ADHD: Classroom tips

Written by: Garry Freeman | Published:
Image: Adobe Stock

If teachers understand the real causes of attention deficit hyperactivity disorder then finding support strategies for the classroom becomes much easier. Garry Freeman advises

Ask your colleagues what ADHD means to them and they will usually speak of the symptoms and signs they see in terms of behaviour. I have invariably had this response whether the young person has had a diagnosis or not, because it is what adults see and experience.

ADHD is actually a neuro-developmental, spectrum condition. We should be able to support and work with our ADHD students in much the same way as we do with our autistic learners because the traits are similar – such as signs of anxiety or stemming.

What causes it?

ADHD is caused by poor regulation of dopamine, a transmitter in the brain linked to learning, memory and motivation. There is underdevelopment of the areas of the brain responsible for controlling excitability, impatience and impulse.

A hyperactive nervous system makes it difficult for someone to be still. Concentration and focus are difficult and poor memory skills make it hard to take in instructions.

Repeated failure and censure from teachers have an erosive effect on motivation and engagement. The classroom environment becomes a source of stress and so pupils’ “poor” behaviour is actually their response to this stress – it is not what constitutes the condition. There is almost always co-occurrence/co-morbidity with other conditions or learning disabilities.

Effective support

How can you effectively support a pupil who has ADHD?

  • Positivity from everyone who works with and supports the child or young person.
  • Structure and consistency in routines, expectations, challenge and their learning.
  • Understanding which aspects of their environment (the classroom, the playground, to and from school) can cause them anxiety which in turn leads to inappropriate behaviour.

In the classroom

How can you make your teaching more ADHD-friendly? We can use three Ts: traits, triggers and tactics. What are the traits we see in school?

  • Impulsivity: Experiences difficulty waiting for his or her turn, has trouble waiting until a question is finished before answering, often interrupts, has no insight into danger.
  • Inattention: Unusual levels of distractability, has trouble following directions and finishing tasks, difficulties getting organised, forgets about daily activities, short-term memory problems and forgetfulness, has a tendency to day-dream.
  • Hyperactivity: Squirms or fidgets when sitting, does not stay seated, is restless and always on the move, talks excessively.

What are the triggers we might see?

  • Lack of structure, rules and procedure.
  • Stress caused by this vacuum.
  • Excessive stimuli and over-stimulation.
  • Lack of sleep.
  • Being told and expected to sit and keep still.
  • Being in a situation where they might need to articulate feelings/emotions.
  • Unmanaged stress.
  • Foods and additives – nutrients can diminish signs of ADHD, foods full of sugar and fat can have the opposite effect. MSG, red/yellow dyes and sodium benzoate tend to aggravate symptoms (Stevens et al, 2010).

Finally, what supporting tactics can we try?

  • Patience.
  • Avoid over-stimulation or excessive stimuli.
  • Structure, especially around starting, completing and transitioning to tasks.
  • Clarity and a lack of ambiguity.
  • Predictability.
  • Shorter work periods.
  • Positive re-enforcement – look for them doing or saying something correctly and praise.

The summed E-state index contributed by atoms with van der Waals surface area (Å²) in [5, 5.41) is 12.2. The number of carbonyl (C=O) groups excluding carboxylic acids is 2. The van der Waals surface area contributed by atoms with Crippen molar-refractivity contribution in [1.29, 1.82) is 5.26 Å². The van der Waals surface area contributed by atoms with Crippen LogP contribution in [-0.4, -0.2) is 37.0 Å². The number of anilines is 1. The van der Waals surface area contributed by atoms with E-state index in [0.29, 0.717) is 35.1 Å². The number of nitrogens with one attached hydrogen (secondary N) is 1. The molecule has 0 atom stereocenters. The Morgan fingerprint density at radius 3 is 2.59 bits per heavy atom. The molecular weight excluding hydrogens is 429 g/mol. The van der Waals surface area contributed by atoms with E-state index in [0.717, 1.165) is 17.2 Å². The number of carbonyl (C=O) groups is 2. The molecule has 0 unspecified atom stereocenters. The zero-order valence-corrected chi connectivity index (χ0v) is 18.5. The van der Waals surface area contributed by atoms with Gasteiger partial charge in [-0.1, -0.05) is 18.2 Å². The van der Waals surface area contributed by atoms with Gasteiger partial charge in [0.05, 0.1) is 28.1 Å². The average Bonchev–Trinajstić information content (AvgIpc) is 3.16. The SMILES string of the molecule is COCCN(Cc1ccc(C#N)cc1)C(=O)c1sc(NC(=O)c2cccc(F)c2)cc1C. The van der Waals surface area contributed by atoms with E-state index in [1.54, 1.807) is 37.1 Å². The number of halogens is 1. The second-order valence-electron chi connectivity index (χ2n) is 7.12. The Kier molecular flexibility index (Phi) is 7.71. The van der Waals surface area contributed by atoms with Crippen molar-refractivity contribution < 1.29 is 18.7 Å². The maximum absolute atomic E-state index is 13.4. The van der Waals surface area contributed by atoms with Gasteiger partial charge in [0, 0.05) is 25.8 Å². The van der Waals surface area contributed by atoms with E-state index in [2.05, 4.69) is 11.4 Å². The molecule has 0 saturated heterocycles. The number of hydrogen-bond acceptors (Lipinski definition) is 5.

• A more interesting, accessible curriculum.
  • Positive expectations/consistent use of positive language.
  • Simple, clear instructions delivered calmly, firmly, fairly and consistently.
  • Brevity and clarity around boundaries – avoiding long narratives/discussions.
  • Scaffolding of work/tasks into component parts.
  • Use “Stop, think, do” and “when and then” instructions.
  • Pre-prepared sheets and stickers where possible.

Other lesson advice

Keep the pace moving in a lesson: A slightly faster-paced lesson has its challenges for all learners and so we should work out how we can balance pace with sufficient depth so that students can understand and apply what they have learned. Prepare more activities than you might use and then you can challenge ADHD learners with additional tasks (for which you can praise them further).

Allow movement in your lesson: This can be part of group activity or students using the main whiteboard. I remember an autistic young man who also had a diagnosis of ADHD. He spent at least half of every lesson wandering around the room as he struggled to physically keep still. Initially, staff found this hard to manage but they soon realised that, despite his movement, he was listening to their – and other students’ – every word, participating confidently in discussions and Q&A sessions. For him, it was a small but significant adjustment.

Focal points: I have seen teachers use focal points to excellent effect with ADHD learners. These can be physical objects, sticky notes, dots on fingertips or whatever might work for you and your students. Also, try to incorporate new ideas into learning as often as possible – novelty can be effective.

Structure teaching and learning: Do not be tempted to leave it up to them. Make your expectations and aspirations clear, set challenges and expected outcomes. Focus on their understanding (mastery) rather than completing every task.

  • Garry Freeman has taught for 41 years. He is a SENCO and assistant principal in West Yorkshire. He is a National SEND System Leader and chair of Nasen’s 0-11 Advisory Group. Read his previous articles for SecEd via

Further information & resources

Dietary sensitivities and ADHD symptoms, Stevens et al, Clinical Pediatrics, December 2010.


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